paralysis

Chytrid: a Deadly Fungus Threatens Endangered Amphibians

Filed Under: Reptiles, Parasites

The chytrid fungus, whose scientific name is Batrachochytrium dendrobatidis (Bd), is decimating amphibian populations worldwide, especially in Central America and Australia. The fungus has contributed to the extinction of nine frog species native to Australia and almost 200 species worldwide. When B. dendrobatidis affects a community, up to a 50% morbidity rate is seen in the native amphibian population and 80% of the affected animals will die within a one year period (mortality rate).

Proventricular Dilatation Disease (PDD)

Filed Under: Diseases, Birds

Proventricular Dilatation Disease, or PDD, is a disorder of the central nervous system and a fatal viral disease that currently affects 50 different species of domesticated and wild psittacine parrots as well as 5 other Orders of birds. PDD was previously known as “macaw wasting syndrome” when it was mistakenly thought to infect only macaws. The Spix’s macaw, whose current population is estimated at 100 live birds, is currently one of the most endangered species of birds in the world, with its very existence being threatened by PDD.

Azalea and Rhododendron Poisoning

Filed Under: Dogs, Cats, Horses, Cows, Poisoning

The beautiful flowering shrub adjacent to your porch may have a sinister side to it. Don’t let those colorful blooms fool you. Cuttings from these bushes may be toxic to your pets and livestock.

Oleander Toxicosis

Filed Under: Dogs, Horses, Poisoning

Oleander is an ornamental shrub that flowers in various colors including white, red, pink and violet. This plant is an evergreen perennial that flowers throughout the summer months. Originally a native plant of the Mediterranean, oleander is a very drought-tolerant ornamental. Oleander is now commonly found in warmer areas of the United States. It is often planted as an ornamental hedge along roads and gardens, although it is occasionally grown as a houseplant. The leaves are thick and leathery and vary from four to twelve inches in length.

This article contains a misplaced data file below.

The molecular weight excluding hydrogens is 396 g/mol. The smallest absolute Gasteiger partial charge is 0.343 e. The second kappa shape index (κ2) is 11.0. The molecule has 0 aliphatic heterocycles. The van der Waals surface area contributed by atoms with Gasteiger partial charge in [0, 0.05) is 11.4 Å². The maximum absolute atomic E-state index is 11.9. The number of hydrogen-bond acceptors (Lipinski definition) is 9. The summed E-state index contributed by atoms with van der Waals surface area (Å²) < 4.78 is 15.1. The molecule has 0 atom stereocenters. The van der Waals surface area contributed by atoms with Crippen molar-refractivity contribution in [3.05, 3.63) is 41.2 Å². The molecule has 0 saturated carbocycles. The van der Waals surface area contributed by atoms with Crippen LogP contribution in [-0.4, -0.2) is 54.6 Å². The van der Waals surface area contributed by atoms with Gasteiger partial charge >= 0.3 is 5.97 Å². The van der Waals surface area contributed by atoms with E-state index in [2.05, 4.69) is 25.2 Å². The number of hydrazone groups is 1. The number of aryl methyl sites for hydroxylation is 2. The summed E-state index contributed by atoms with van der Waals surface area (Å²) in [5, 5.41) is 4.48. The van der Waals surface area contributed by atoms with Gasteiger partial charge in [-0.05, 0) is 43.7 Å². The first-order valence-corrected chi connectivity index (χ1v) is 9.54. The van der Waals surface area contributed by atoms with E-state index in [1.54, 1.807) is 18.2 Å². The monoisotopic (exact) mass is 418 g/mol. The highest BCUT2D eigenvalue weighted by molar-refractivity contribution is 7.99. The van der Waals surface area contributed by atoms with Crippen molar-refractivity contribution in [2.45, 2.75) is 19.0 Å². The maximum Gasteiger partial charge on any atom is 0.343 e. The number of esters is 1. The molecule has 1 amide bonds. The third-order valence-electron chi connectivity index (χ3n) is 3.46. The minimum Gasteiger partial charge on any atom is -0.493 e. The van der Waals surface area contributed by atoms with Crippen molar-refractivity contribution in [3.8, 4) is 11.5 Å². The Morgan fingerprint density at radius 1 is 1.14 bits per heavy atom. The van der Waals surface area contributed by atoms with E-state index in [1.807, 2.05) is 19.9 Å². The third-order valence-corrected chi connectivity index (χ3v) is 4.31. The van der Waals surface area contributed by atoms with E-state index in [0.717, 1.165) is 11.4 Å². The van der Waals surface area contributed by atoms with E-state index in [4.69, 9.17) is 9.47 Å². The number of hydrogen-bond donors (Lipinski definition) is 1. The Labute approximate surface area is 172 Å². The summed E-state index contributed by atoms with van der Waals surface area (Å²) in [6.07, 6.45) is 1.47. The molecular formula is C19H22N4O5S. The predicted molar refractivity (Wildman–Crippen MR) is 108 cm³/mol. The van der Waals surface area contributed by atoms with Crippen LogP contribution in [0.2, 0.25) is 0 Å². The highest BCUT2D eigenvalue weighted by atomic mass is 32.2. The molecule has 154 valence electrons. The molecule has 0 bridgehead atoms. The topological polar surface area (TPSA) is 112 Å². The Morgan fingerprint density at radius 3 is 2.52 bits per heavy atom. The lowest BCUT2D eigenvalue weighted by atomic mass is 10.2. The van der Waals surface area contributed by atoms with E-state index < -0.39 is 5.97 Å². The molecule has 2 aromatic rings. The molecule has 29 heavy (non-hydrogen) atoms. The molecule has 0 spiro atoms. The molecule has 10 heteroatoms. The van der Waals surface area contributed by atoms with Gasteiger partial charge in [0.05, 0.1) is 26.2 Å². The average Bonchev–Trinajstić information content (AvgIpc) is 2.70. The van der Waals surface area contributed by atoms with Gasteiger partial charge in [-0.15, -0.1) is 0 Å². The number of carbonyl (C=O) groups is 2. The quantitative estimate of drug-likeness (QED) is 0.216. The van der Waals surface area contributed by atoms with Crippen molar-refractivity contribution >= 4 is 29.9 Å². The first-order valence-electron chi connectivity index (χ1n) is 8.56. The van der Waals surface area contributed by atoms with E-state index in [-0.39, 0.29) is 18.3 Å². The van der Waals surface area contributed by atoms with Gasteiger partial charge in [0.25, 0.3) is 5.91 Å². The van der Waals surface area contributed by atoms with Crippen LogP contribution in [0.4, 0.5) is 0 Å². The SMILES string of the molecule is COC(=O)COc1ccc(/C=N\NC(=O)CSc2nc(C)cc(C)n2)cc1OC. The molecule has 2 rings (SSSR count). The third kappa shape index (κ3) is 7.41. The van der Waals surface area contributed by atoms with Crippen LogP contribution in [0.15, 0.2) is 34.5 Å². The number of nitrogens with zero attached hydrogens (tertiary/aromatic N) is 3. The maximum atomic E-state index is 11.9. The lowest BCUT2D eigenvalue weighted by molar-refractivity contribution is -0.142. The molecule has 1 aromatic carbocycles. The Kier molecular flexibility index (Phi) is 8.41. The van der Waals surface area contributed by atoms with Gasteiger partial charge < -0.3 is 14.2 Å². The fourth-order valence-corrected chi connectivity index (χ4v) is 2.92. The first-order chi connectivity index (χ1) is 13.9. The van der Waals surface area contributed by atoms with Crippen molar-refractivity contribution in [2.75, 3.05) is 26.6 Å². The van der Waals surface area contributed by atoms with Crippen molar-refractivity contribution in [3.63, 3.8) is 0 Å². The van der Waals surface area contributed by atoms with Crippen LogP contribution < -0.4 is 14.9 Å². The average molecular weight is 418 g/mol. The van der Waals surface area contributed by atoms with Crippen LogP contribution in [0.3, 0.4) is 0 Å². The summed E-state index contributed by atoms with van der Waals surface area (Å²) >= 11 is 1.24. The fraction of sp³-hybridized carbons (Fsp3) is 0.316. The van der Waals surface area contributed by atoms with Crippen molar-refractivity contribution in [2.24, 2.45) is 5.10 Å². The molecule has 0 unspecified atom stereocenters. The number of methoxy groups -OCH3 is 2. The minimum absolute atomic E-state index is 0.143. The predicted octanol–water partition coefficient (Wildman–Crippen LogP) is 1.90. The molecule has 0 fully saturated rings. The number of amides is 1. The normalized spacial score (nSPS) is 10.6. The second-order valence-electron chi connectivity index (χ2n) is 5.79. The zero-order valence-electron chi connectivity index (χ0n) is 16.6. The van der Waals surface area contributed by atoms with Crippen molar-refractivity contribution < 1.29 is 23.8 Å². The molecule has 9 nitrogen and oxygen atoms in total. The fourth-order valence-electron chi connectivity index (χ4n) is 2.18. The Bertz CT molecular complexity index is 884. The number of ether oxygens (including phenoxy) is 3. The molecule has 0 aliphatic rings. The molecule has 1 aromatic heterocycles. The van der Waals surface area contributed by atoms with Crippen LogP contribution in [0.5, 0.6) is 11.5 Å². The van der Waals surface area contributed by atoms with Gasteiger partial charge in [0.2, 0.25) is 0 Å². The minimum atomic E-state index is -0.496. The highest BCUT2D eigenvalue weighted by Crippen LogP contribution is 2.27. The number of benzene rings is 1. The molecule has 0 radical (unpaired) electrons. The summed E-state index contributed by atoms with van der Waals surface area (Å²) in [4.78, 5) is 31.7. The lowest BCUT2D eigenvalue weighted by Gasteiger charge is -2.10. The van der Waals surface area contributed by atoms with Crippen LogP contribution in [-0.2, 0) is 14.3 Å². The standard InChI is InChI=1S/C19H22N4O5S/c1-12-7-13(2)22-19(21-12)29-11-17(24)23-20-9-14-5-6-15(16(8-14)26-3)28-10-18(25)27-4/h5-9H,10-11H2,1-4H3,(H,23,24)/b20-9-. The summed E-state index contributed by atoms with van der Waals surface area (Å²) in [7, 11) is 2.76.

Rabies in Cattle

Filed Under: Cows, Diseases

Does your cow appear to be choking? Think twice before extending your arm down the animal’s throat bare handed to look for a foreign body. One of the most common ways for ranchers, farmers, and veterinarians to be exposed to rabies is through exposure to a supposedly choked cow.

Rabies in Horses

Filed Under: Horses, Diseases

Rabies is a virus that may infect the central nervous system of any warm blooded animal. Rabies is typically spread by the saliva from infected animals. Horses are most likely to contract rabies by the bite of a wild carnivore, bats, or unvaccinated cats. Rabies is essentially 100% fatal once clinical signs attributed to the disease are exhibited.

In the year 2001 there were nearly 7,500 cases of rabies that were reported to the Centers for Disease Control and Prevention in the US. Of those cases, 51 were members of the Equine Family.

Ticks

Filed Under: Dogs, Cats, Parasites

Ticks are essentially large mites that are covered with a leathery integument. A tick’s sole purpose is sucking blood from mammals, birds and reptiles, and then reproducing to provide the next generation. Ticks are not insects, but arachnids. An adult will have eight legs and three body segments. As arachnids, ticks are related to spiders, chiggers, scorpions and mites.

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